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Saturday, November 19, 2016

How Well Can Computers Read Fiction? | The Atlantic

Photo: Veronique Greenwood
"Computational tools have the ability to analyze books’ emotional arcs, but it’s unclear what they can really find out about literature." according to Veronique Greenwood, writer based in New York.

A scanner passes over a book at the University of Michigan in Ann Arbor as part of Google's Book Search project.
Photo: Carlos Osorio / AP

In recent years, literature has been getting attention from an unusual quarter: mathematics. Alongside statistical physicists analyzing the connections between characters in the Icelandic sagas, and computer scientists exploring the life and death of words in English fiction, a team of mathematicians at the University of Vermont have now looked at more than 1,000 texts to see if they could automatically extract their emotional arcs. And their results show something interesting, not just about narratives, but also about using this approach to study literature.

The Vermont researchers worked with test subjects to create a program capable of assigning emotional value—positive, negative or neutral—to words. ‘Terrorist’ is rated negative in the program’s word bank, while ‘win’ is positive. Then they selected texts from the massive volunteer effort to digitize books known as Project Gutenberg, which currently exists as a repository of public-domain writings. Finally, the researchers ran a series of analyses to chart the shape of the emotional arcs in the texts.

And indeed, according to the paper put up on in June 2016, some patterns showed up again and again. About 85 percent of the works that the researchers looked at could be separated into six groups. Some of the groups lent themselves to colorful names—such as ‘Icarus,’ for an emotional type that rises, then falls; and ‘Rags to Riches,’ for one that starts negative and then rises. Some of Gutenberg’s most-downloaded works fit the ‘Cinderella’ model, with a rise, a fall, and a rise. You can see how you might start to draw conclusions about what stories play best, or how small the true number of arcs in human storytelling is.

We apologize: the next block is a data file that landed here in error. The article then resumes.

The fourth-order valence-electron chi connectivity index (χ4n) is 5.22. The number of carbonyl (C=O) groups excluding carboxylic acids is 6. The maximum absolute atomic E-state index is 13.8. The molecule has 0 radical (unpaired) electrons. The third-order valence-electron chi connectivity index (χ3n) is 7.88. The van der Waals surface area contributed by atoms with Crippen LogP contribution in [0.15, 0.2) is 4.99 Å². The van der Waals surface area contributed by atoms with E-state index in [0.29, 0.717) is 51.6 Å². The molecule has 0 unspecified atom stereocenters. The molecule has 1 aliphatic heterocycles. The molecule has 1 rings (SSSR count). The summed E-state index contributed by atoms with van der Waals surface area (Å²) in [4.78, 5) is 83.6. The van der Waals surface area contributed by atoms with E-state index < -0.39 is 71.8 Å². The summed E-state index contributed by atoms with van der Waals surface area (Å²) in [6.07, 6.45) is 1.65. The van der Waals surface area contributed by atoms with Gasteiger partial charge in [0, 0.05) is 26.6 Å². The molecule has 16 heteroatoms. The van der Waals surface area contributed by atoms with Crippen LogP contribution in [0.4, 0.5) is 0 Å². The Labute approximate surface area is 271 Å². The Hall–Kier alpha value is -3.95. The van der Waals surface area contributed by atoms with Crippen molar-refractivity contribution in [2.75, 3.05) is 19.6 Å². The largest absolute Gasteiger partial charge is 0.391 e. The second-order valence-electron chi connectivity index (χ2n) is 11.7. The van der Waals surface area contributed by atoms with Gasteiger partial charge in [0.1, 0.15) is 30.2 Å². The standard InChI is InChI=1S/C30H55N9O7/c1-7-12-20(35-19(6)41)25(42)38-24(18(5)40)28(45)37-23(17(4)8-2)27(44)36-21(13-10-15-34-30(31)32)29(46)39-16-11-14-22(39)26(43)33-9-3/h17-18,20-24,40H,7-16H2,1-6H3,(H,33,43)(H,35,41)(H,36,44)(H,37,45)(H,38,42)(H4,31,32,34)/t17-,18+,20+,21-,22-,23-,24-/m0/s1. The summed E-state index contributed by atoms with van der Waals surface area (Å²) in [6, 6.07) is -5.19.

But looking closer at the books originally included in the study, you might start to question the reliability of those results. To begin with, the analysis used not only Robinson Crusoe and A Christmas Carol, but books such as Notes on Nursing and A History of Art for Beginners. A compilation of Hans Christian Andersen tales was handled as if it was a single story, rather than a series of stand-alone narratives. The book that fit the Icarus arc best was a collection of 196 yoga sutras. Another odd marriage was the ‘Cinderella arc and its top fit: Boethius’ The Consolation of Philosophy.

Something is not quite right here, and indeed, this is one of the difficulties of doing automated analysis. It is a touchy business to take a large chunk of information, like all the books available on Project Gutenberg, and filter them so that the answers you get match the question you think you’re asking. Andrew Reagan, the graduate student who is the paper’s lead author, readily agrees—even getting to this hodgepodge of texts took a great deal of weeding on his part. Project Gutenberg, after all, is thick with dictionaries and poems and even the text of the Human Genome Project, all of which had to be removed.

Source: The Atlantic  

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